Women Change The World

DOXA Triple Platinum


Kris Anderson

DOXA Founder and Festival Director/Programmer from 1998–2010


I started DOXA in East Vancouver with a small group of women shortly after moving west from Winnipeg. We brought our life experience and our feminism with us, which contributed to the culture of the organization. The goal of the festival was to celebrate the art of documentary filmmaking in a community-based, conversational and collaborative atmosphere. Guest curators were invited to contribute programming along with essays about documentary filmmaking, and to host discussions about the art of documentaries as a medium. These were elements of DOXA from the very beginning. For many, the festival was a respite from broadcast pitches, funding workshops and film competitions; we heard from filmmakers that it was a relief to be at an event focused on the films, meeting other filmmakers and connecting with the audience. Although I left the organization 10 years ago and haven’t attended the festival for some time, it pleases me to see that DOXA is still a festival for filmmakers and the community, who are of course one and the same.

The films I have selected for DOXA’s 20th Festival (Afghan Girls Can Kick and Six Miles Deep) celebrate women who, against great odds, are changing the world, beginning in their own communities. These women are among the revolutionaries of our time. When Selina Crammond invited me to select films from earlier festivals, I pulled out the 2000–2010 program books. I had to choose from hundreds of films, so I needed a focus or it would be impossible to make selections. I have often been drawn to quiet, observational Nordic docs or gloomy, complicated stories of survival, but for this event I wanted to focus on stories about women changing the world. First, I decided to select films made by female filmmakers. On the shortlist was Frances Reid and Deborah Hoffman’s film, Long Night’s Journey Into Day, DOXA’s first opening night film from 2000; but it had received wide distribution, so I narrowed my focus to films about women struggling against the patriarchy. This list included On Hostile Ground (Liz Mermin and Jenny Raskin), Sisters in Resistance (Maia Weschler), The Cucumber Incident (Melodie Calvert and Bonita Makuch), Remains (Samare Gozal and Astrid Schau-Larsen), Club Native (Tracy Deer), Say My Name (Nirit Peled), Rough Aunties (Kim Longinotto), Sin by Silence (Olivia Klaus) and Africa Rising (Paula Heredia). I mention these titles because I want people to know about these films.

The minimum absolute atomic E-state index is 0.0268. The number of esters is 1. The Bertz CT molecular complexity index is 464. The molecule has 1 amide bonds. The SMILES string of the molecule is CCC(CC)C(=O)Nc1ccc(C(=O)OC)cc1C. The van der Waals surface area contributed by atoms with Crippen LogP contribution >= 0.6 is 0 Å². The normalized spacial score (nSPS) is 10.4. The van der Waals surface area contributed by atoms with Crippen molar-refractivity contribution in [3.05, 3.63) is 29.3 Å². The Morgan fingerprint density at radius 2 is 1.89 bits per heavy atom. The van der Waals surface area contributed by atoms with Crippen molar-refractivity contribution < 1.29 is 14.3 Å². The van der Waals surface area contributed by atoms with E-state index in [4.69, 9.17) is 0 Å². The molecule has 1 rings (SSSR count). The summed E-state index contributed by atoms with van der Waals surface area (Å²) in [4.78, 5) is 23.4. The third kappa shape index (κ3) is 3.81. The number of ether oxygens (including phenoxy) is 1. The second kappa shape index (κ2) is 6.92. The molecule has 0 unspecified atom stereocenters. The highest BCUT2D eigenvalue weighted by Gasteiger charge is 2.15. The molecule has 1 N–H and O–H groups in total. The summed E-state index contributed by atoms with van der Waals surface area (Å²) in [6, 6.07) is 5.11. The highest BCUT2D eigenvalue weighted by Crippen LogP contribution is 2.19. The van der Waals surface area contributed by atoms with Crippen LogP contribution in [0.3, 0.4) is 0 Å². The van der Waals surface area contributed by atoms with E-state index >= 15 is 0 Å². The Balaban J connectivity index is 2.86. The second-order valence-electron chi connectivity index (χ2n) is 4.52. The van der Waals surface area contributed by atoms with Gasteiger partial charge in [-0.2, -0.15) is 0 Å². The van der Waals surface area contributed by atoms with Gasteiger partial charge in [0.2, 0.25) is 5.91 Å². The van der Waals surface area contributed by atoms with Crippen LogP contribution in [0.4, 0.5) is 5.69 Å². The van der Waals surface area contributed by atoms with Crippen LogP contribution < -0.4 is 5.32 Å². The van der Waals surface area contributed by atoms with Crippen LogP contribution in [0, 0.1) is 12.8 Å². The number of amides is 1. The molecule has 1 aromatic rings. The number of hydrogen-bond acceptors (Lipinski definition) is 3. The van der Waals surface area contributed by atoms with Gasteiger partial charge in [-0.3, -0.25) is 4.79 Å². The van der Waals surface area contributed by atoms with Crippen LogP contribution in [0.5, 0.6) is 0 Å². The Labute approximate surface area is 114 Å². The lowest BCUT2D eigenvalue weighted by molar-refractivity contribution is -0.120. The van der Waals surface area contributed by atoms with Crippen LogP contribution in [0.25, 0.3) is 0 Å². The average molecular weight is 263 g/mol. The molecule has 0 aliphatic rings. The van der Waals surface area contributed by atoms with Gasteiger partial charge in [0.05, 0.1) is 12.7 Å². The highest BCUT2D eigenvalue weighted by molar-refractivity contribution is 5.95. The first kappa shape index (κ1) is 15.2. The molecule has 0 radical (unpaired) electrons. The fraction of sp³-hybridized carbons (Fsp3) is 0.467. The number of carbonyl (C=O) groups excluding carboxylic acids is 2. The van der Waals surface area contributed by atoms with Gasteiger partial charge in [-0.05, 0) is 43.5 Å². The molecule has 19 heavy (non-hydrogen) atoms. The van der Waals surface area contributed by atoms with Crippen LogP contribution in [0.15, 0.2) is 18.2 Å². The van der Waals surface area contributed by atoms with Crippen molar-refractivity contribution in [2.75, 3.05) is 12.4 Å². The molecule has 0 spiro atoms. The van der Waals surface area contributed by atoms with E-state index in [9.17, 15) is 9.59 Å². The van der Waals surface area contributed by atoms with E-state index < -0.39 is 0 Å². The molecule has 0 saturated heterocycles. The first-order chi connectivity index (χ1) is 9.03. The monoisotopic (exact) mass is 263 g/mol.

The struggle for change is often led by women, but it’s more likely that men are written into history. As women make gains, the backlash can be swift and harsh—like whack-a-mole, a victory for women appears and misogyny ramps up in response. For example, gender stereotypes are more deeply entrenched today (try shopping for kid’s clothing or toys); pornography producers promote even more violent sexist imagery to even younger people today; femicide and sexual assault are on the rise. As I write this, a new report from the Canadian Femicide Observatory for Justice and Accountability has determined that the murder of Canadian women by Canadian men is rising, yet most of these crimes go unreported because they take place in private homes. It’s a time of great contradictions in this country—systemic sexism is being called out, but the response is all window dressing. The Canadian military has recently released television ads encouraging women to join their organization, while high-ranking military leaders are being exposed as perpetrators of sexual assault. The RCMP is repeatedly investigated for sexual violence and racism within their ranks while recruiting for “diversity” hires. And we can’t ignore the crime of police mishandling/ignoring cases of missing Indigenous women and girls alongside the denigration of their families and communities. 

Amid such contradiction and misogyny, the films that inspire me and allow me see the beauty and possibility in life are the stories of women who, despite immense struggles, simply do what must be done. I hope you get a chance to watch these films. Smash the Patriarchy, Defund the Police, Black Lives Matter, Land Back, Solidarity.


Films in this program


Kris Anderson spent her 20s and 30s as an activist, mother and cultural worker organizing festivals and events, including the Canadian Women’s Music + Cultural Festival (1984-86), where she played a pivotal role. While working at a Winnipeg media arts centre, she joined the feminist media collective Women Artists in Video, collaborating with and nurturing women in media arts production. Alongside curator and photographer Szu Burgess, Kris co-produced the Vice Versa Lesbian Film Festival at Winnipeg’s Cinematheque. Following a move to Vancouver, she established the Documentary Media Society and launched the DOXA Documentary Film Festival. After a decade as DOXA Festival Director, Kris moved to Vancouver Island. She is originally from Treaty 1 territory, the traditional territory of Anishinaabeg, Cree, Oji-Cree, Dakota and Dene Peoples, and the homeland of the Métis Nation.